An increasing number of dental professionals now experience significant hearing loss. The issue of noise-induced hearing loss received little attention in the educational arena until recently, but the tide is turning with more academic institutions now addressing the need for hearing protection.
Risk for compromised hearing
Despite this increased awareness, many clinicians today are grappling with compromised hearing. Typically, occupational noise-induced hearing loss occurs when the human ear is subjected to loud noises over long periods of time. Although everyone’s occupational exposure is different, it is now understood that the cumulative effects of exposure to 85 dB over an eight-hour day will affect human hearing.1
It’s not just how often you use a power scaler. The problem is compounded by noise from the suction, the sound of the high-speed handpiece in the next cubicle, and the compressor or lab grinder down the hall. Lifestyle choices and genetics also play a role in accelerating hearing loss.
Since noise-induced hearing loss is cumulative over time, many dental professionals are not well prepared for a future that involves hearing loss. Along with having to cope with diminished hearing, the cost of assistive hearing devices, commonly known as hearing aids, causes sticker shock for many people.
Noise exposure over time
Kelly, a dental hygienist in Washington State, first noticed problems with her hearing in 2011, but she attributed it to high ear wax production and seasonal allergies. Throughout her 27-year career, she was an avid power-scaler user. Her daily exposure included the noise from her scaler and high-speed suction, coupled with the same noise from her dental hygiene colleague in the next room. She was also bombarded with noise bouncing off hard surfaces from dental drills, lab equipment, and the model trimmer. No one wore hearing protection in those days.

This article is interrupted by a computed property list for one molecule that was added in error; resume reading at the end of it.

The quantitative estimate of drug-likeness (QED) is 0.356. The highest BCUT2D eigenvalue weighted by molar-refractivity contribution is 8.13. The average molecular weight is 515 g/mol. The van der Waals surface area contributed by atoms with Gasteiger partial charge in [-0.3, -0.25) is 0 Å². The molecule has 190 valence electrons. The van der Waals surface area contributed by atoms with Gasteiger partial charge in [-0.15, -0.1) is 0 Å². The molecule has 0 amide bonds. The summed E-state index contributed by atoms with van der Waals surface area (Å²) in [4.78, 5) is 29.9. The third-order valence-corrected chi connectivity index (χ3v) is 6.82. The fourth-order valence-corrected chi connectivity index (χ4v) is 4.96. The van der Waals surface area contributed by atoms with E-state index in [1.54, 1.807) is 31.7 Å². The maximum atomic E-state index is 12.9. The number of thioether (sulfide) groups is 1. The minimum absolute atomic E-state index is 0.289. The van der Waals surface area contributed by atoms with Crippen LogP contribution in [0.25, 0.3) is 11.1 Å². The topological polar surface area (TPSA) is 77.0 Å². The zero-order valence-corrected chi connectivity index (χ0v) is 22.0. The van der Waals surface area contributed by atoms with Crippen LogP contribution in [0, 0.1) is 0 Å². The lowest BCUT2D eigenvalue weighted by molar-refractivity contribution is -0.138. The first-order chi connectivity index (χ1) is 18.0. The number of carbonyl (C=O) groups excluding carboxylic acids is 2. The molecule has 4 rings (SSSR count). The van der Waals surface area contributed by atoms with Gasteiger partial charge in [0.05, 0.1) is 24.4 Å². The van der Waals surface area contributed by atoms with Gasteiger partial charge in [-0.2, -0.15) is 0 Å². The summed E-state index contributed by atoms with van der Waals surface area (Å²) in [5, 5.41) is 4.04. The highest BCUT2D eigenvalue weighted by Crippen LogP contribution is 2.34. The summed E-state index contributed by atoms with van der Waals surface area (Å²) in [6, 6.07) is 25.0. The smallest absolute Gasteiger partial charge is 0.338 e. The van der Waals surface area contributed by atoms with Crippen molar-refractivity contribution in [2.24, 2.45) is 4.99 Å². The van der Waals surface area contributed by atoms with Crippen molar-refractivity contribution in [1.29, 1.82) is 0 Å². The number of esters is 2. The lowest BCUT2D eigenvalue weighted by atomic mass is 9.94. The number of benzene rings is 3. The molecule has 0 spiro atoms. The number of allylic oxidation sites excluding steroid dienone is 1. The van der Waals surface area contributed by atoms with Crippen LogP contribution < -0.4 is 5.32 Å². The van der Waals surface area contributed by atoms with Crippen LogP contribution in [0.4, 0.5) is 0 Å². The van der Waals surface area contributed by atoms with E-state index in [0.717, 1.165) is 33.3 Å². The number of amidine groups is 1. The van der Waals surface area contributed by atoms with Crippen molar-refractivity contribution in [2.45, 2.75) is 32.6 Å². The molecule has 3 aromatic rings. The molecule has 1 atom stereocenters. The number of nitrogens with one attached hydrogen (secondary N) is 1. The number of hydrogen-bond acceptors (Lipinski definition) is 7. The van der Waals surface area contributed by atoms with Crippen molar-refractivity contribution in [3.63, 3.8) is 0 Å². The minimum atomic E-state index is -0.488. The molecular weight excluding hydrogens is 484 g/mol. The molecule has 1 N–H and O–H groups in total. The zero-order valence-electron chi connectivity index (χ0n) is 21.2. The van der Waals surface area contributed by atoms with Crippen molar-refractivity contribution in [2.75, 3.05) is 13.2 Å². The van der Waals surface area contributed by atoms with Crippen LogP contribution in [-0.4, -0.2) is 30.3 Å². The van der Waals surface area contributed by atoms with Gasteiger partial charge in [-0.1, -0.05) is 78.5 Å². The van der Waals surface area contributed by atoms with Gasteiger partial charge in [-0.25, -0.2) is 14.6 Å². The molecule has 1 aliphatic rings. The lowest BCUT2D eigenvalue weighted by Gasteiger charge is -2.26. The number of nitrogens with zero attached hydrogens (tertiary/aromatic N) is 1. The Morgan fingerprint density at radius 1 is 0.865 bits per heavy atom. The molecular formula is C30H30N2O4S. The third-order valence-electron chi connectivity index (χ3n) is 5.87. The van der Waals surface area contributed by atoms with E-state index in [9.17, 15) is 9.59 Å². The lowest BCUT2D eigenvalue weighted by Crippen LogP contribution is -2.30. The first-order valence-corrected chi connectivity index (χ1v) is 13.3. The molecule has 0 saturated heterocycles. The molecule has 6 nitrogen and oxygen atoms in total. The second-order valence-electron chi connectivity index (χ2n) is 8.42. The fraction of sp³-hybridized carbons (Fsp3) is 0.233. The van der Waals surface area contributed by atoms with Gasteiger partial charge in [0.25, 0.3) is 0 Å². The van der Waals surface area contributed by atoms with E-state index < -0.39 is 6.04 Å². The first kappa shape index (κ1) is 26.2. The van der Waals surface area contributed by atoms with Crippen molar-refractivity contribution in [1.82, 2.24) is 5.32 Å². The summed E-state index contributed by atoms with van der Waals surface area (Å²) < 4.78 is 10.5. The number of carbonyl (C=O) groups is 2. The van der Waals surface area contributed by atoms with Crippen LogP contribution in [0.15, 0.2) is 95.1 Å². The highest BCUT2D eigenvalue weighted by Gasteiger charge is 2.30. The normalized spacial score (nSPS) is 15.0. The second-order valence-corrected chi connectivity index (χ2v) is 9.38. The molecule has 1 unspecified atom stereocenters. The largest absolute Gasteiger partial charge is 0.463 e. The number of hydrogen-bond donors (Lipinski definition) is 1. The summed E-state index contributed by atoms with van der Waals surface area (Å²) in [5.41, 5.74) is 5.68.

No one in Kelly’s family had a history of hearing loss, and her lifestyle did not include regular concert attendance or frequent exposure to loud lawn-care devices. Like a typical mom, she attended her children’s baseball games and had minimal exposure to loud kitchen appliances.
According to Kelly, “Unless you experience an explosion or physical injury, hearing loss is not black and white. You don’t wake up one day and say, ‘Bam! I know I have hearing loss.’” Kelly started noticing that voices sounded muffled when she used both her cell phone and landline. She also began mishearing some patient comments. This led her to get a baseline audiogram, and the results were shocking. Kelly had developed significant hearing loss in both ears, but her hearing loss was more profound in the ear that was closest to the power scaler and suction.